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Ministry of Information Industry eases new rules on online video and audio sharing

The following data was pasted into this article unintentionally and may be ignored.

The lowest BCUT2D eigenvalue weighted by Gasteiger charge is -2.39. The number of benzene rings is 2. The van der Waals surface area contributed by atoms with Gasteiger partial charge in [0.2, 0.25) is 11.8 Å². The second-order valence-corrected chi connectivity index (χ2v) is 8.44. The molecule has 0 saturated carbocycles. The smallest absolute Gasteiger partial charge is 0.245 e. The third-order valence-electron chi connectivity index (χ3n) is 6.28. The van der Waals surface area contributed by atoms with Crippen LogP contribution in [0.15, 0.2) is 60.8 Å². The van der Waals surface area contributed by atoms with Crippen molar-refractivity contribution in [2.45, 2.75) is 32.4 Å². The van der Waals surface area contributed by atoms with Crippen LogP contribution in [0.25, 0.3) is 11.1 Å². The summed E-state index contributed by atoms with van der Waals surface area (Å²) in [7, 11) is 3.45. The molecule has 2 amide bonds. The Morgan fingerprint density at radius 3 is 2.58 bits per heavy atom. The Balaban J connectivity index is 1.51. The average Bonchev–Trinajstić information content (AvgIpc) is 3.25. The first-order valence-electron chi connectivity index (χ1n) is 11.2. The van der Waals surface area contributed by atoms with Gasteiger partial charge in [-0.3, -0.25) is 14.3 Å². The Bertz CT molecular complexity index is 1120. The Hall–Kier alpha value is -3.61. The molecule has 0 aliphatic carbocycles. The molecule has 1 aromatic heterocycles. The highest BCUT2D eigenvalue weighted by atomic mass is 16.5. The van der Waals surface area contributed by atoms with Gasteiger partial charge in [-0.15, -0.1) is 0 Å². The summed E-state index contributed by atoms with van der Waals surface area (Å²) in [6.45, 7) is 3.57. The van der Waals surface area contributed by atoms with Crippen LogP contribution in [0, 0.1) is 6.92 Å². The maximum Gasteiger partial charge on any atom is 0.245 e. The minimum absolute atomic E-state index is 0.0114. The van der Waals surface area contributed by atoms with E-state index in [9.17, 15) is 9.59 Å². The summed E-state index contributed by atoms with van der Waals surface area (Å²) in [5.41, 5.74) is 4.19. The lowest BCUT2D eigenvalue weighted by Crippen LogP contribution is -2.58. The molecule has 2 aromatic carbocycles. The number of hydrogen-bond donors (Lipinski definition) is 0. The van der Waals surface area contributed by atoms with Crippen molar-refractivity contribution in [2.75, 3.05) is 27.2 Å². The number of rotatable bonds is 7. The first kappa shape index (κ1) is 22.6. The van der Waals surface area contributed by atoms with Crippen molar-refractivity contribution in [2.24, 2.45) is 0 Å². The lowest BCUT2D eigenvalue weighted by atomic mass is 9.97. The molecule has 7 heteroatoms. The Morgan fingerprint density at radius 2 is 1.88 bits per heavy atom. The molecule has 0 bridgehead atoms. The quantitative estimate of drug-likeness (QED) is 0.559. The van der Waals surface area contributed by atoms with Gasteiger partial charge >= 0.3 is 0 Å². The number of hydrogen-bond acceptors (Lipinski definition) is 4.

first_img Help by sharing this information April 27, 2021 Find out more ChinaAsia – Pacific June 2, 2021 Find out more News Latest update (12.09.08)The government has relaxed new rules that took effect on 31 January making it a requirement to have a government permit in order to distribute audio and video files online and restricting the right to distribute such files to entities that are fully or partially state-owned. The Ministry of Information Industry said today that companies that were already putting audio and video content online before the regulations were issued would be able to be licensed and continue operating regardless of whether they comply with the new rules, but audio and video-sharing sites created after 31 January would have to comply.“These measures continue to pose a threat to free expression because the government has given no indication as to the status of audio and video files produced by amateur bloggers,” Reporters Without Borders said. “Will Chinese bloggers be able to post the videos or sound tracks they recorded? There is absolutely no certainty of this.”Control of online audiovisual content is very strict in China. A report issued by Reporters Without Borders in October shows that Internet surveillance and control uses a subtle mix of filtering, cyber-police and propaganda. There are five government entities that monitor the Internet and issue instructions to websites about the news they can report.Download the full report RSF_en China: Political commentator sentenced to eight months in prison ChinaAsia – Pacific News Democracies need “reciprocity mechanism” to combat propaganda by authoritarian regimes ————————-01.02 – Government urged to rescind new rules on distributing audio and video files online Reporters Without Borders is concerned about new regulations governing the online distribution of audio and video files that took effect yesterday. Bloggers and website owners must now obtain a government permit before distributing audio and video files. Any website that does not have a licence or violates the new rules in any other way could have its Internet access cut.Announced at the end of last year, the new rules have caused an outcry in China and in the international blogosphere. For a website to be granted a licence, the first criteria is to be fully or partially state-owned. Chen Jiachun, the deputy director of the Ministry of Information Industry’s Telecom Administration Bureau, had said on 16 January that the government intended to “reconsider.”“This is a disproportionate and highly questionable measure aimed at maintaining control over content circulating on the Internet,” Reporters Without Borders said. “We call on Chen Jiachun to keep her promise and to refrain from disrupting free expression more than it already is. This law puts news and information in danger because ISPs will have to work closely with the censors to ensure that the content on their sites is approved by the government so that their Internet access is not cut.”Control of online audiovisual content is already very strict in China. A report issued by Reporters Without Borders last October shows that Internet surveillance and control uses a subtle mix of filtering, cyber-police and propaganda. There are five government entities that monitor the Internet and issue instructions to websites in order to control the news they report.Download the full report March 12, 2021 Find out more Follow the news on China February 5, 2008 – Updated on January 20, 2016 Ministry of Information Industry eases new rules on online video and audio sharing News to go further Receive email alerts News China’s Cyber ​​Censorship Figures Organisation last_img

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